Damage to other organs – pre-eclampsia might result in damage to your heart, kidneys, eyes, liver, or lungs, and might result in a stroke or another brain injury. The total of injury to other organs is contingent on the seriousness of pre-eclampsia.
Cardiovascular disease – if you have pre-eclampsia, the risk of future cardiovascular (heart and blood vessel) disease is higher. The risk is even more predominant if you had pre-eclampsia on more than once occasion or you had preterm delivery. To lower this risk, it is best to maintain healthy weight, eat plenty of fruits and vegetables, exercise frequently, and do not smoke after delivery. If you experience any of the symptoms linked to pre-eclampsia, you must contact your doctor right away, to avoid any further complications that could have dire consequences.
What is the prognosis for those with pre-eclampsia?
If your pregnancy has progressed far enough to give birth, your blood pressure should return to normal after delivery. In some cases, it could take about three months, however, in most instance, the doctor will do whatever he can to help your baby develop sufficiently to be brought into this world safely.
Can pre-eclampsia be prevented?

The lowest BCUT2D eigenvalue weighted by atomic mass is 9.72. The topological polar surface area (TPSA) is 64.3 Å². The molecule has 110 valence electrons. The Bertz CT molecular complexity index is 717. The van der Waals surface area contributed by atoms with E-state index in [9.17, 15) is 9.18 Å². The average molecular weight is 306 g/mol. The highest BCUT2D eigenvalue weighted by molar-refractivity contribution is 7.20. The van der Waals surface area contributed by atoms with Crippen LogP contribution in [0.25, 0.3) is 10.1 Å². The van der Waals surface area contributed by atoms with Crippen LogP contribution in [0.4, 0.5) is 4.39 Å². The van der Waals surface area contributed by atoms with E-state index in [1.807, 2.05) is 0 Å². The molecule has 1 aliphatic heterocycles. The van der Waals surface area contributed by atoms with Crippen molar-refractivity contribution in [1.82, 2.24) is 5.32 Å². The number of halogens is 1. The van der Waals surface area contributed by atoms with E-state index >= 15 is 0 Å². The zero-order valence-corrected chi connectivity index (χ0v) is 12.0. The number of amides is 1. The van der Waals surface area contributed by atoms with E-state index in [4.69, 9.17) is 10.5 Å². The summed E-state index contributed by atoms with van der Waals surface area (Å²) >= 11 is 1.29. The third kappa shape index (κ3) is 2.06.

If you already have a history of having pre-eclampsia, it is essential to take certain steps to make sure you are healthy before conceiving. This involves losing weight if you are obese, lowering high blood pressure, and regulating your diabetes, if necessary. Your physician may prescribe various preventative steps if you are at risk of pre-eclampsia or had it previously. This may include:
- Taking low-dose aspirin (between 60 and 81mg).
- Frequent prenatal care so that pre-eclampsia can be detected as early on as possible.
It is of utmost importance to keep to frequent doctor’s appointments to check your urine and blood pressure levels frequently.
We hope you have found this article informative. Pre-eclampsia can be regulated, and your blood pressure controlled when it is detected early on. It is essential that pre-eclampsia is addressed as soon as possible to prevent any complications that could be life-threatening for you and your little one.